Recent studies have demonstrated that an acidified liver meal stimulates insulin release and raises plasma glucose levels. To examine the mechanism of these changes, a liver extract test meal at either pH7 or at pH2 was instilled into the stomach of dogs with a bisected pylorus and a gastric fistula during the infusion of either cimetidine, a specific H2-receptor antagonist, or a saline control. In response to the meal at pH2 insulin, glucagon and glucose levels rose significantly and were not significantly changed by the infusion of cimetidine. In response to the liver meal at pH7 a late rise in plasma glucagon levels was observed while plasma insulin and glucose did not change significantly; however, during the infusion of cimetidine a significant rise in plasma insulin and glucose levels occurred. The present data suggest that H2-receptors participate in an inhibitory mechanism with respect to the insulin and glucose response during the gastric phase of a neutral meal, but they do not seem to be involved in the rise in insulin and glucose observed in response to an acidified gastric meal.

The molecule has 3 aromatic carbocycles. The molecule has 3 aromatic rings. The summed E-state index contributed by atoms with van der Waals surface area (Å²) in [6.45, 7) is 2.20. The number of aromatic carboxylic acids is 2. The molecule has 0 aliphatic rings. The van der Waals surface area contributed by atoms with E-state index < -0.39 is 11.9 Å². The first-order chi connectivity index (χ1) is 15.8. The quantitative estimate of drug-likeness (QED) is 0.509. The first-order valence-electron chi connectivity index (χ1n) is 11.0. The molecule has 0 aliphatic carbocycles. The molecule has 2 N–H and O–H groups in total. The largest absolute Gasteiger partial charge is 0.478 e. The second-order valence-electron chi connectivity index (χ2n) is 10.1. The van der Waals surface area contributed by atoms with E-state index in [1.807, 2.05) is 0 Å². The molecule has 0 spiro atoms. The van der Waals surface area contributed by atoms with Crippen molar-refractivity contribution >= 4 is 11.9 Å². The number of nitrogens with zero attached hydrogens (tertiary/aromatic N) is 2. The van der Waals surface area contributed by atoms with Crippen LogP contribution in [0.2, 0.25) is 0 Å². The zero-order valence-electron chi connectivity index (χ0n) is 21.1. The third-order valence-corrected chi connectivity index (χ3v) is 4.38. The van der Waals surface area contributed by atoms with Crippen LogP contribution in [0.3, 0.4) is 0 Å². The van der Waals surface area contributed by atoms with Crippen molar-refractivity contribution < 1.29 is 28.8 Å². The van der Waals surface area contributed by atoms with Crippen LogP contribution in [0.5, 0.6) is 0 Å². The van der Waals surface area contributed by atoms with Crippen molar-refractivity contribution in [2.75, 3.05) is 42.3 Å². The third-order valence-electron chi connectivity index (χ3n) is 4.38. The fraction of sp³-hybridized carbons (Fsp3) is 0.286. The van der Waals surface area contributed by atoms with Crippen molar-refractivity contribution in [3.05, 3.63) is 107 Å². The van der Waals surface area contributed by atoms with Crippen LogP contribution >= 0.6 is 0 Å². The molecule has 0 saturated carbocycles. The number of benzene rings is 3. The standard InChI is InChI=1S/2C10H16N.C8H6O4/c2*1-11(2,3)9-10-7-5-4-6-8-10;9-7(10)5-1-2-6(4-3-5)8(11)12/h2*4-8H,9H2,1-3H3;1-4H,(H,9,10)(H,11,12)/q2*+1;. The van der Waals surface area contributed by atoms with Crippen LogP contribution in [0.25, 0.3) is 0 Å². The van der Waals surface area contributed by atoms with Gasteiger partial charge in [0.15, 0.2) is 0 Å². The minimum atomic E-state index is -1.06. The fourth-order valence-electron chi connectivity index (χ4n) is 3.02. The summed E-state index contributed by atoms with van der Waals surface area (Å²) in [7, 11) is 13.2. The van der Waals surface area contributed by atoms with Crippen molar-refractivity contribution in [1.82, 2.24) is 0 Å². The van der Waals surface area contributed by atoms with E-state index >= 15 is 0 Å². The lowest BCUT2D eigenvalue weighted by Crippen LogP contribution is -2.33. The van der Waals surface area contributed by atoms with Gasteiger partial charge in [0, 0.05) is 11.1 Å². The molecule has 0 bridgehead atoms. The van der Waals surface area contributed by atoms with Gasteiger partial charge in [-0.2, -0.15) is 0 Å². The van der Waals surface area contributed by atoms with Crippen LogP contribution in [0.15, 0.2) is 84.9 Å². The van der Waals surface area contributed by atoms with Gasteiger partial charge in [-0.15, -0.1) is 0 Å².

ASJC Scopus subject areas
- Clinical Biochemistry
- Cellular and Molecular Neuroscience